Day 084: Sovereign Through Our Mistakes (Joshua 9-11)

42 And Joshua captured all these kings and their land at one time, because the Lord God of Israel fought for Israel. Joshua 10:42

In chapter 9, Joshua gets conned by the Gibeonites, one of the neighboring people groups. They approach Joshua with worn-out clothes and dried-up wineskins, saying, “Make a treaty with us and protect us from our enemies, because we live so far away we’ll never be a threat to you!” And as verse 14 makes clear, Joshua and the other leaders fall for it because they “did not ask counsel from the Lord.”

Oops. This isn’t the first time Joshua makes a decision without inquiring of God first. He did the same thing in yesterday’s reading, when he failed to inquire of the Lord before going up against Ai (see Joshua 7:1-5).

Now, thanks to Joshua’s unforced error, Israel is stuck in a treaty with a group they were supposed to destroy. And it isn’t long before the Gibeonites cash in.

Eventually, the Gibeonites come back to Israel and ask them to make good on their treaty. Seems that five other local kings all want to gang up on Gibeon now for making an alliance with Israel. Joshua honors the treaty, fights the Amorites all day long, prays for God to extend the day so he can finish the job, then traps all five kings in one cave and puts them all to death at once.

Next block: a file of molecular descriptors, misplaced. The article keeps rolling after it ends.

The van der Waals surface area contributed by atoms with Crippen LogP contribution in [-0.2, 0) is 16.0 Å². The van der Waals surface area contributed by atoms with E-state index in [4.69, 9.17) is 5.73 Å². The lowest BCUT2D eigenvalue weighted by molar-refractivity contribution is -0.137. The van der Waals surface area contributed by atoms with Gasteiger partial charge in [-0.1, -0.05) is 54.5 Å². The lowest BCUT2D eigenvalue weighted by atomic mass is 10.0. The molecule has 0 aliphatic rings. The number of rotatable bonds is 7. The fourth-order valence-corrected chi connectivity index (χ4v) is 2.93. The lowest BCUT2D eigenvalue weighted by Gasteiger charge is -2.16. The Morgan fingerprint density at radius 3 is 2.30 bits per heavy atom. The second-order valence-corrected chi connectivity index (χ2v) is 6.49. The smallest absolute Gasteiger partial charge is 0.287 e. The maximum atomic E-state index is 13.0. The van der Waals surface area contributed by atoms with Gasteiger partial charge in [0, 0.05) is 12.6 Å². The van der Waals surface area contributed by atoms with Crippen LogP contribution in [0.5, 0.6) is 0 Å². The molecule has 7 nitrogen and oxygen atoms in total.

Now, notice how God made the most of Joshua’s mistake.  Follow the sequence:

  • If Gibeon hadn’t deceived Joshua, Joshua wouldn’t have made a treaty with them.
  • If Joshua hadn’t made a treaty with Gibeon, the five Amorite kings wouldn’t have gone against Gibeon.
  • If all five hadn’t been grouped together, Joshua would have had to defeat each one individually, prolonging the conquest and delaying the fulfillment of the promise.

God is sovereign over our mistakes! Obviously, it would have been better for Joshua to check with God before entering into the treaty to begin with. But God has an amazing ability to spin gold from our goofs. Romans 8:28 promises that God causes all things to work together for the good of those that love God and are called according to His purposes.

Think about your biggest regret. Your worst wrong turn. The season you’re most sorry for. Picture it in your mind. Relive all the anguish you’ve dealt with for making such a bad decision.

Now, whisper two words to yourself:

All things.

Did you do it? Good. Now, whisper two words to God:

Thank You.

Day 082: “Very Far Away, at Adam” (Joshua 1-4)

15 and as soon as those bearing the ark had come as far as the Jordan, and the feet of the priests bearing the ark were dipped in the brink of the water (now the Jordan overflows all its banks throughout the time of harvest), 16 the waters coming down from above stood and rose up in a heap very far away, at Adam, the city that is beside Zarethan, and those flowing down toward the Sea of the Arabah, the Salt Sea, were completely cut off. And the people passed over opposite Jericho. (Joshua 3:15-16)